The results demonstrated that ChM-I not only has the ability to suppress angiogenesis, but also to suppress tumor cell proliferation in vitro and inhibit tumor growth in vivo. Zhang et al (19) also reported that ChM-I functions as a tumor suppressor in gastric adenocarcinoma, which indicated that ChM-I is a potential tumor suppressor in gastric cancer, suggesting that it may be useful as a biomarker for the treatment and prognosis of gastric cancer.

In the present study, the results of the BrdU incorporation assay demonstrated that ChM-I inhibits DNA synthesis of osteosarcoma cells. ChM-I was demonstrated to exhibit antitumor effects based on direct inhibition of tumor-cell growth. The results of the CCK-8 assay indicated that overexpression of ChM-I inhibited the proliferation of human osteosarcoma cells significantly, while ChM-I knockdown enhanced the proliferation of human osteosarcoma cells. The direct antitumor effects of ChM-I on human osteosarcoma cells were further proven by a colony formation assay. The agarose-based clonogenic assay demonstrated that ChM-I inhibited the proliferation of osteosarcoma cells significantly. In a study by Shao et al (20), they transfected ChM-I into human breast cancer cells, and observed that it inhibited the growth of human breast cancer cells. In the present study, the in vivo xenograft study demonstrated that ChM-I inhibited osteosarcoma growth in nude mice. The anti-cancer efficacy of ChM-I may be due to its marked impact on the tumor microenvironment with additional direct suppression of tumor cell proliferation, which has been demonstrated to be exerted via activation of transforming growth factor β in tumor cells overexpressing this protein (39).

In conclusion, the present study demonstrated that ChM-I exerts antitumor effects by directly suppressing the proliferation and growth of osteosarcoma cells. The direct antitumor effects and anti-angiogenic effects make ChM-I a promising potential drug in treating osteosarcoma.


The present study was supported by the Rizhao Committee of Science and Technology of Shandong, China (grant no. 201539).



Kansara M, Teng MW, Smyth MJ and Thomas DM: Translational biology of osteosarcoma. Nat Rev Cancer. 14:722–735. 2014. View Article : Google Scholar : PubMed/NCBI


Parkin DM, Pisani P and Ferlay J: Global cancer statistics. CA Cancer J Clin. 49:33–64. 1999. View Article : Google Scholar : PubMed/NCBI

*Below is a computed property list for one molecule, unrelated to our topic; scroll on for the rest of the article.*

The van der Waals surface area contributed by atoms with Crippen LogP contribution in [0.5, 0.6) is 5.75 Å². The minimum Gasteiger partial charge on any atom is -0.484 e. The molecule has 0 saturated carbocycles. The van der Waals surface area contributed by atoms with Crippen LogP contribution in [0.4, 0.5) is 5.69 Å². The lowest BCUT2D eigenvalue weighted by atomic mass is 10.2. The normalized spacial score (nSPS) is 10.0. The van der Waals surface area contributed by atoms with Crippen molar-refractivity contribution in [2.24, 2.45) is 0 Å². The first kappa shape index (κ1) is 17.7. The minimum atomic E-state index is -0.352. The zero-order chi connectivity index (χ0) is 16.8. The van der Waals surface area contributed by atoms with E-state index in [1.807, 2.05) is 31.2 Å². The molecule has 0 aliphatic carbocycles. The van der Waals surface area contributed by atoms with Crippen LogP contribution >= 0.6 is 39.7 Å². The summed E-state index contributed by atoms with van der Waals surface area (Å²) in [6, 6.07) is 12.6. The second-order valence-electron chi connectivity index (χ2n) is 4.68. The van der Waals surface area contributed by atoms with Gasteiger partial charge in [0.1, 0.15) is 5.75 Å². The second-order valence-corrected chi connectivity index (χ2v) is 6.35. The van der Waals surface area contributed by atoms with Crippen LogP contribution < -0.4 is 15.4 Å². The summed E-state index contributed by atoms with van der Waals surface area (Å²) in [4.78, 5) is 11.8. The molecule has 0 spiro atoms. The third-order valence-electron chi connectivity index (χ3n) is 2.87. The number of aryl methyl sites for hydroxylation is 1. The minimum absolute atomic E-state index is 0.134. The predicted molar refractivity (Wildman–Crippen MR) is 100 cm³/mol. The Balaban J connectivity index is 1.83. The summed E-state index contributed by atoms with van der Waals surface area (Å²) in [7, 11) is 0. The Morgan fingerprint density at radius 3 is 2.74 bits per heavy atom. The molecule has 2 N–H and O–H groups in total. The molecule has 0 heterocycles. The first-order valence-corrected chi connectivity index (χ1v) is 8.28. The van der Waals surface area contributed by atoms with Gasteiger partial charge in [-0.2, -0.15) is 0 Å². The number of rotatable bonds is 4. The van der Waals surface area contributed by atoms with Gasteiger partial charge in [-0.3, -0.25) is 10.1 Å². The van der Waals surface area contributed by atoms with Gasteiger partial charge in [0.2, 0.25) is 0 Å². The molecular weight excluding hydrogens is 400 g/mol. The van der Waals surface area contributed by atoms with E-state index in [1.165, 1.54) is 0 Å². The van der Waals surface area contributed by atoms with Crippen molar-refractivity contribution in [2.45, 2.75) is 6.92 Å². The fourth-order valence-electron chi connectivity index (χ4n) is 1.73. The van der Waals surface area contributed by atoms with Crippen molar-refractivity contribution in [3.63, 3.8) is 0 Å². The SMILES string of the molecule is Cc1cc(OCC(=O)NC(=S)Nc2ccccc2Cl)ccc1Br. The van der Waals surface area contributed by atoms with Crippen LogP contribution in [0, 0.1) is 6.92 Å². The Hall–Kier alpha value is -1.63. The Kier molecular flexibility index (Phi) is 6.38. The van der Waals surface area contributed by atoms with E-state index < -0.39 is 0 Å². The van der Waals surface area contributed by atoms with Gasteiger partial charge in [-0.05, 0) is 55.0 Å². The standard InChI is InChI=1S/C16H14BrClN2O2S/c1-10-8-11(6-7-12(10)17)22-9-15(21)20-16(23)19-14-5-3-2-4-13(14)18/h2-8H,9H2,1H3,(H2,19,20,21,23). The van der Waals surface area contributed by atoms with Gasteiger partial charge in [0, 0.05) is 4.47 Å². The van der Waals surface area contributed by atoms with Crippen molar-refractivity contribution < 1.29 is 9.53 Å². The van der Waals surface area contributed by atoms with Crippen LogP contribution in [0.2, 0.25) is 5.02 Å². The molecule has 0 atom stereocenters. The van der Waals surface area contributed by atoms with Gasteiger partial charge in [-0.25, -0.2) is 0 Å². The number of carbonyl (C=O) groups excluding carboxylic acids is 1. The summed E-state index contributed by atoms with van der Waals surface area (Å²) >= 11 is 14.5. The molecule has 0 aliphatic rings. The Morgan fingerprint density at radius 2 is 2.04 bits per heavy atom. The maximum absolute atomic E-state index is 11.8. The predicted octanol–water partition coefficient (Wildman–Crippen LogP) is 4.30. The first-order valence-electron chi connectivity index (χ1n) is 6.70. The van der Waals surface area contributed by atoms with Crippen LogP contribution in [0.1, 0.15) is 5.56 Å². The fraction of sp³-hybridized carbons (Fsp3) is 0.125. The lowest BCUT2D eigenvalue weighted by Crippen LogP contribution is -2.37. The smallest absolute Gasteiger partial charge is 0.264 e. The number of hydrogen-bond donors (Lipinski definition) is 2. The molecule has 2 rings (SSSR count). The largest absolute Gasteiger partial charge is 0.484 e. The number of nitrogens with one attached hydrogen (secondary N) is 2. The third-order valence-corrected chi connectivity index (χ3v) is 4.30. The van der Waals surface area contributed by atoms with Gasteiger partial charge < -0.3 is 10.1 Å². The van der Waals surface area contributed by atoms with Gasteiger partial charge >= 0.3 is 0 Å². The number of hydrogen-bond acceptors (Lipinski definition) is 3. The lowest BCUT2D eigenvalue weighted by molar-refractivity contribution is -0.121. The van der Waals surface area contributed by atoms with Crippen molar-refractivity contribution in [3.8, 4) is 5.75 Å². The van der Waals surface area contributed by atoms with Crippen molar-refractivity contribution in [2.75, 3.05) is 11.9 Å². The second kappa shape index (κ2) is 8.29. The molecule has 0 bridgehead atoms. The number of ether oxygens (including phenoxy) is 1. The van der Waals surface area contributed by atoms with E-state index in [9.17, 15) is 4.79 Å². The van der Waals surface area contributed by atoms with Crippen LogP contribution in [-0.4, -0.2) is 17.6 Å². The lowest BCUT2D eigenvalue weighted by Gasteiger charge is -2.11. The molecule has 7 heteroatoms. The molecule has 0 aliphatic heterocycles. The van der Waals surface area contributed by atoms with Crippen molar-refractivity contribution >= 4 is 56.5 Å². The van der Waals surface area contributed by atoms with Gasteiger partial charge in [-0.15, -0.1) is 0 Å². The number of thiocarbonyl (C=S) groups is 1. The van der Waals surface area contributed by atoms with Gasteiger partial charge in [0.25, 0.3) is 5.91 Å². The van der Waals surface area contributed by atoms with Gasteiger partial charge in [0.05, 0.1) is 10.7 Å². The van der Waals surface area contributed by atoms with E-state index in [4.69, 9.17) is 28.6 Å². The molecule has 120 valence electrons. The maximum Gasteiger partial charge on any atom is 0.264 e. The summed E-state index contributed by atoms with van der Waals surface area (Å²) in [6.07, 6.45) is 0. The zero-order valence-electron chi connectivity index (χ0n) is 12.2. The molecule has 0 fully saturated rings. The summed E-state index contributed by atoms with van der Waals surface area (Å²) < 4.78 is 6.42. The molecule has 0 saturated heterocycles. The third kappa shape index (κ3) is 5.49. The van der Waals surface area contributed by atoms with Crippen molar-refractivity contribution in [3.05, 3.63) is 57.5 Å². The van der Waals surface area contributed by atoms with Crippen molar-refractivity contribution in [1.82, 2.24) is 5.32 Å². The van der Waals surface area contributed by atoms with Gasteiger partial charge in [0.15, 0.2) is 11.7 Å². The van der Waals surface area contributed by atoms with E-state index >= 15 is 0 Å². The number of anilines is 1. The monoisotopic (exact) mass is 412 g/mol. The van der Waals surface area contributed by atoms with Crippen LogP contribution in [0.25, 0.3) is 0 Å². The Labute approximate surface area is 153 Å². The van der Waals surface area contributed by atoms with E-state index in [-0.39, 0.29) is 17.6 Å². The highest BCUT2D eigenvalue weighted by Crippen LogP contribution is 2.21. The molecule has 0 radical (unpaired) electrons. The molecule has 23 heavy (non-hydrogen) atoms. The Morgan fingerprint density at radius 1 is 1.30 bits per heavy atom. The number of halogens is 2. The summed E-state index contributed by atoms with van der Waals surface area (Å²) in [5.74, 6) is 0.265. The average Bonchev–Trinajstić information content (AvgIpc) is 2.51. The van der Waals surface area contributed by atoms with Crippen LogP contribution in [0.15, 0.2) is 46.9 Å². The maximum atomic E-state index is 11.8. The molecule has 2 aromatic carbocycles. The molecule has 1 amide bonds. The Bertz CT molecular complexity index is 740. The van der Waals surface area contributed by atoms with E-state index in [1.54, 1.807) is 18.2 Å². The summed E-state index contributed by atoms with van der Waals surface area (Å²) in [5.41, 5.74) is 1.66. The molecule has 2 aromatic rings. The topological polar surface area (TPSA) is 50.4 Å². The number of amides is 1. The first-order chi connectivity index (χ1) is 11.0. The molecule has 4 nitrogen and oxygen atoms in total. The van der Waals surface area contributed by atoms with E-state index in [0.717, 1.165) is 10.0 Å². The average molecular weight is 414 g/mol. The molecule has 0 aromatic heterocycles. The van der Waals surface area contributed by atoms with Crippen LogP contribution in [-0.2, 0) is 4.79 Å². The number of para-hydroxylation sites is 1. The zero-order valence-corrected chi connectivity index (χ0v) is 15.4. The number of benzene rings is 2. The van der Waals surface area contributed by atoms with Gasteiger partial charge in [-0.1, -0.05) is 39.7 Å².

Bielack S, Kempf-Bielack B, Von Kalle T, Schwarz R, Wirth T, Kager L and Whelan J: Controversies in childhood osteosarcoma. Minerva Pediatr. 65:125–48. 2013.PubMed/NCBI


Moore DD and Luu HH: Osteosarcoma. Cancer Treat Res. 162:65–92. 2014. View Article : Google Scholar : PubMed/NCBI


Ottaviani G and Jaffe N: The epidemiology of osteosarcoma. Cancer Treat Res. 152:3–13. 2009. View Article : Google Scholar : PubMed/NCBI


Isakoff MS, Bielack SS, Meltzer P and Gorlick R: Osteosarcoma: Current treatment and a collaborative pathway to success. J Clin Oncol. 33:3029–3035. 2015. View Article : Google Scholar : PubMed/NCBI


Fan Z, Patel S, Lewis VO, Guadagnolo BA and Lin PP: Should High-grade extraosseous osteosarcoma Be treated with multimodality therapy like other soft tissue sarcomas? Clin Orthop Relat Res. 473:3604–3611. 2015. View Article : Google Scholar : PubMed/NCBI


Jones KB, Ferguson PC, Lam B, Biau DJ, Hopyan S, Deheshi B, Griffin AM, White LM and Wunder JS: Effects of neoadjuvant chemotherapy on image-directed planning of surgical resection for distal femoral osteosarcoma. J Bone Joint Surg Am. 94:1399–1405. 2012. View Article : Google Scholar : PubMed/NCBI


Peng N, Gao S, Guo X, Wang G, Cheng C, Li M and Liu K: Silencing of VEGF inhibits human osteosarcoma angiogenesis and promotes cell apoptosis via VEGF/PI3K/AKT signaling pathway. Am J Transl Res. 8:1005–1015. 2016.PubMed/NCBI


Dossi R, Frapolli R, Di Giandomenico S, Paracchini L, Bozzi F, Brich S, Castiglioni V, Borsotti P, Belotti D, Uboldi S, et al: Antiangiogenic activity of trabectedin in myxoid liposarcoma: Involvement of host TIMP-1 and TIMP-2 and tumor thrombospondin-1. Int J Cancer. 136:721–729. 2015.PubMed/NCBI